It is not the writer’s intent to make light of the purpose, value or features of the Montreal Cognitive Assessment (MoCA), a cognitive test “with the ability to assess several cognitive domains…a proven and useful cognitive screening tool for many illnesses…”
On the other hand, the test “is not meant to be a gauge of intellectual performance or cleverness,” as Philip Bump recently noted at the Washington Post.
Nor, even if one scores “30 out of 30,” is it something to brag about.
It is the latter, the self-serving misuse of the test, in addition to the inaccurate and exaggerated description of its difficulty to enhance one’s alleged “stable genius” credentials, and the use of the test results to demean and question the mental acuity of his political opponents — as Trump has done and continues to do – that is raising eyebrows and lends itself to ridicule and mockery.
Some of the test’s questions: Draw a three-dimensional object such as a cube or a chair; identify and name three animals (such as a lion, a rhinoceros, a snake, a camel); read and recall a short list of simple words and digits; count back from 100 subtracting 7 each time; recall the date and the place, city one is in.
After “acing” the test two-and-a-half years ago, Trump bragged about his “perfect score” and hasn’t stopped boasting – and embellishing and exaggerating the test and its difficulty – since then.
Shortly after taking the test, Trump insinuated that Clinton, Bush and Obama had to leave the resolution of the North Korean problem to him, Trump, “a president that scored the highest on tests…”
At a Republican National Committee dinner, Trump reportedly discussed
the test noting that “he had to identify animal sketches at the start of the test, which he said was fairly easy. Later in the exam, Trump said he had to partake in a word recall exercise that was substantially more difficult.”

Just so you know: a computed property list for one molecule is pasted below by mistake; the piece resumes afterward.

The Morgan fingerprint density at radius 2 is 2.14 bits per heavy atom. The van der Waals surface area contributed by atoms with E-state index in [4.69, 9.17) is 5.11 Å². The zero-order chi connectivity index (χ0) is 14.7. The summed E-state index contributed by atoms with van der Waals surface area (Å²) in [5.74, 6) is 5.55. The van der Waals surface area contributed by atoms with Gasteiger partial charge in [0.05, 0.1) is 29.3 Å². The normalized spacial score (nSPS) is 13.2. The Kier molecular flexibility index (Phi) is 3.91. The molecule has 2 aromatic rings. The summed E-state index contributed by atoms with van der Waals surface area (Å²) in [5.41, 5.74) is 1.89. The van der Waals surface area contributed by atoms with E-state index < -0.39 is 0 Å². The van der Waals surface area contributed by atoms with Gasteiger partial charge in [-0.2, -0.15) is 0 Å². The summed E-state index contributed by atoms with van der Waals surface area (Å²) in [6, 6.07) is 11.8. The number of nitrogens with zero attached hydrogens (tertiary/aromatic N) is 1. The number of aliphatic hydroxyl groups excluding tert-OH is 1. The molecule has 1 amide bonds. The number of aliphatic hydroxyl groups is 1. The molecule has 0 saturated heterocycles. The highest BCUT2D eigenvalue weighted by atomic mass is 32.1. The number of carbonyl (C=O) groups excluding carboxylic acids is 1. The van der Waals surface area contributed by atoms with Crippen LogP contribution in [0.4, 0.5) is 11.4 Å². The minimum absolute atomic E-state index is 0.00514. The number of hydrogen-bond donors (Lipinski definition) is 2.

Trump said, “Let me tell you, those last ten questions are hard…There aren’t a lot of people that can do that,” according to Business Insider.
Just two weeks ago, Trump called into his mentor’s (Sean Hannity) Fox News show to once again brag about his mental prowess. “And they were very surprised,” Trump said referring to the doctors’ “surprise” at his test results. “They said that’s an unbelievable thing. Rarely does anybody do what you just did,” Trump crowed.
As Philip Bump points out at The Washington Post, “Having medical professionals be amazed that you performed normally on an evaluation of your cognitive abilities is not exactly the endorsement it might have seemed like…”
And of course, Trump could not stop himself from belittling his presidential opponent and from challenging him to take the same “extremely difficult” brain-measuring test.
Finally, during a long, ramblng, sweaty interview this weekend with Fox’s Chris Wallace, “a painful affair from start to finish,” Trump once again displayed his bombast and his ignorance.
Allured and agitated by Wallace’s question “Is Joe Biden senile?”, Trump took the bait and launched into an incoherent rant, forcing Wallace to rein him back in with: